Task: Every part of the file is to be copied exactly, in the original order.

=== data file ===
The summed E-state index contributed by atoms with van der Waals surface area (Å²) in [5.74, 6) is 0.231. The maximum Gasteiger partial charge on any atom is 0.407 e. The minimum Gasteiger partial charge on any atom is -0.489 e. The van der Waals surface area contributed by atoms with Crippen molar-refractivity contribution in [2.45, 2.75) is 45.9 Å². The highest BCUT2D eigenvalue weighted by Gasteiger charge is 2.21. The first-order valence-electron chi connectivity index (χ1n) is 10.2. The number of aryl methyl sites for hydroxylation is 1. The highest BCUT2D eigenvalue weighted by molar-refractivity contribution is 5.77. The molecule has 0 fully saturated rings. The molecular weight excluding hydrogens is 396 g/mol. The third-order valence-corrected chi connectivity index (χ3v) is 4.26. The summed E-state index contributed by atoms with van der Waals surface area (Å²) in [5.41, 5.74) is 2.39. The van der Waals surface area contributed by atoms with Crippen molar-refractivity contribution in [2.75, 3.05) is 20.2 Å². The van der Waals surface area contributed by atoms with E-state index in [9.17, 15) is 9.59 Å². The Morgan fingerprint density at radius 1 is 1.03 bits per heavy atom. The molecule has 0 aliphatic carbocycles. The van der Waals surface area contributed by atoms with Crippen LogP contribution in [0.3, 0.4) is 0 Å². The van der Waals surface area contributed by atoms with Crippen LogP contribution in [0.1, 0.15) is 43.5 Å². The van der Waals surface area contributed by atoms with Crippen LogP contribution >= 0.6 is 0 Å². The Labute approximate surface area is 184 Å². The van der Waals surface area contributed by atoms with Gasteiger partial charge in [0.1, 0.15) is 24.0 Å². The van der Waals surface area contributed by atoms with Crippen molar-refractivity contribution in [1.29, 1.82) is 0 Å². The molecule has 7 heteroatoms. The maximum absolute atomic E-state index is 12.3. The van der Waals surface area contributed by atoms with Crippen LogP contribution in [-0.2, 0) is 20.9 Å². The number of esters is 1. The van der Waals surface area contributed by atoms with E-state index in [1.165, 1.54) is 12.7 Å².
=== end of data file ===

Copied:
The summed E-state index contributed by atoms with van der Waals surface area (Å²) in [5.74, 6) is 0.231. The maximum Gasteiger partial charge on any atom is 0.407 e. The minimum Gasteiger partial charge on any atom is -0.489 e. The van der Waals surface area contributed by atoms with Crippen molar-refractivity contribution in [2.45, 2.75) is 45.9 Å². The highest BCUT2D eigenvalue weighted by Gasteiger charge is 2.21. The first-order valence-electron chi connectivity index (χ1n) is 10.2. The number of aryl methyl sites for hydroxylation is 1. The highest BCUT2D eigenvalue weighted by molar-refractivity contribution is 5.77. The molecule has 0 fully saturated rings. The molecular weight excluding hydrogens is 396 g/mol. The third-order valence-corrected chi connectivity index (χ3v) is 4.26. The summed E-state index contributed by atoms with van der Waals surface area (Å²) in [5.41, 5.74) is 2.39. The van der Waals surface area contributed by atoms with Crippen molar-refractivity contribution in [2.75, 3.05) is 20.2 Å². The van der Waals surface area contributed by atoms with E-state index in [9.17, 15) is 9.59 Å². The Morgan fingerprint density at radius 1 is 1.03 bits per heavy atom. The molecule has 0 aliphatic carbocycles. The van der Waals surface area contributed by atoms with Crippen LogP contribution in [0.3, 0.4) is 0 Å². The van der Waals surface area contributed by atoms with Crippen LogP contribution in [0.1, 0.15) is 43.5 Å². The van der Waals surface area contributed by atoms with Crippen LogP contribution >= 0.6 is 0 Å². The Labute approximate surface area is 184 Å². The van der Waals surface area contributed by atoms with Gasteiger partial charge in [0.1, 0.15) is 24.0 Å². The van der Waals surface area contributed by atoms with Crippen molar-refractivity contribution in [1.29, 1.82) is 0 Å². The molecule has 7 heteroatoms. The maximum absolute atomic E-state index is 12.3. The van der Waals surface area contributed by atoms with Crippen LogP contribution in [-0.2, 0) is 20.9 Å². The number of esters is 1. The van der Waals surface area contributed by atoms with E-state index in [1.165, 1.54) is 12.7 Å².